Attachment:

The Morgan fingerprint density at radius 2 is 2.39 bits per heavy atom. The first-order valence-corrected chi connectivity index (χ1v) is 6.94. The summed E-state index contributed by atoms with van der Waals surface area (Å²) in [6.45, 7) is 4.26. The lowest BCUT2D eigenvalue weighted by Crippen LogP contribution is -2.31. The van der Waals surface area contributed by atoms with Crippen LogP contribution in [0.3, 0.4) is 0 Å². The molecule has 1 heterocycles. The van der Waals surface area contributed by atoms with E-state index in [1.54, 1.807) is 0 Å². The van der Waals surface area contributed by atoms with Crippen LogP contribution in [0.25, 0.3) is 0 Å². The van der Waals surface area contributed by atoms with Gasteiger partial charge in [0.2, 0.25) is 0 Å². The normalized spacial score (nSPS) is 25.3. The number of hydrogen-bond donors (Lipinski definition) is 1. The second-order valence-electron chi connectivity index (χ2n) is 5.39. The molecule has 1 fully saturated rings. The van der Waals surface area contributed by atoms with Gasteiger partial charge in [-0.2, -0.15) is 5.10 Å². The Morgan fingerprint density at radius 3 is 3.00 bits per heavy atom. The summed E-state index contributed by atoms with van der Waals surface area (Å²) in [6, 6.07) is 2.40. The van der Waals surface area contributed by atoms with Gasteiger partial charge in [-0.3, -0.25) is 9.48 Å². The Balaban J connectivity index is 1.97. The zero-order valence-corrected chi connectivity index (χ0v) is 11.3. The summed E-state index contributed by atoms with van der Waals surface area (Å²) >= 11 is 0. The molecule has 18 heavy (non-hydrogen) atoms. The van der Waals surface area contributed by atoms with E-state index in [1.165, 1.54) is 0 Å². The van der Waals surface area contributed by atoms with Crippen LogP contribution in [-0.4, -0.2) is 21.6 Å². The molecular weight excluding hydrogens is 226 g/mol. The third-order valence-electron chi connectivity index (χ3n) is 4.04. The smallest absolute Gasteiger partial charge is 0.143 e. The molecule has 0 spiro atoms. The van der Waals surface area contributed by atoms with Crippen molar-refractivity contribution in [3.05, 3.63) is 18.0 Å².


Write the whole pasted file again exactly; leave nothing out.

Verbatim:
The Morgan fingerprint density at radius 2 is 2.39 bits per heavy atom. The first-order valence-corrected chi connectivity index (χ1v) is 6.94. The summed E-state index contributed by atoms with van der Waals surface area (Å²) in [6.45, 7) is 4.26. The lowest BCUT2D eigenvalue weighted by Crippen LogP contribution is -2.31. The van der Waals surface area contributed by atoms with Crippen LogP contribution in [0.3, 0.4) is 0 Å². The molecule has 1 heterocycles. The van der Waals surface area contributed by atoms with E-state index in [1.54, 1.807) is 0 Å². The van der Waals surface area contributed by atoms with Crippen LogP contribution in [0.25, 0.3) is 0 Å². The van der Waals surface area contributed by atoms with Gasteiger partial charge in [0.2, 0.25) is 0 Å². The normalized spacial score (nSPS) is 25.3. The number of hydrogen-bond donors (Lipinski definition) is 1. The second-order valence-electron chi connectivity index (χ2n) is 5.39. The molecule has 1 fully saturated rings. The van der Waals surface area contributed by atoms with Gasteiger partial charge in [-0.2, -0.15) is 5.10 Å². The Morgan fingerprint density at radius 3 is 3.00 bits per heavy atom. The summed E-state index contributed by atoms with van der Waals surface area (Å²) in [6, 6.07) is 2.40. The van der Waals surface area contributed by atoms with Gasteiger partial charge in [-0.3, -0.25) is 9.48 Å². The Balaban J connectivity index is 1.97. The zero-order valence-corrected chi connectivity index (χ0v) is 11.3. The summed E-state index contributed by atoms with van der Waals surface area (Å²) >= 11 is 0. The molecule has 18 heavy (non-hydrogen) atoms. The van der Waals surface area contributed by atoms with E-state index in [1.165, 1.54) is 0 Å². The van der Waals surface area contributed by atoms with Crippen LogP contribution in [-0.4, -0.2) is 21.6 Å². The molecular weight excluding hydrogens is 226 g/mol. The third-order valence-electron chi connectivity index (χ3n) is 4.04. The smallest absolute Gasteiger partial charge is 0.143 e. The molecule has 0 spiro atoms. The van der Waals surface area contributed by atoms with Crippen molar-refractivity contribution in [3.05, 3.63) is 18.0 Å².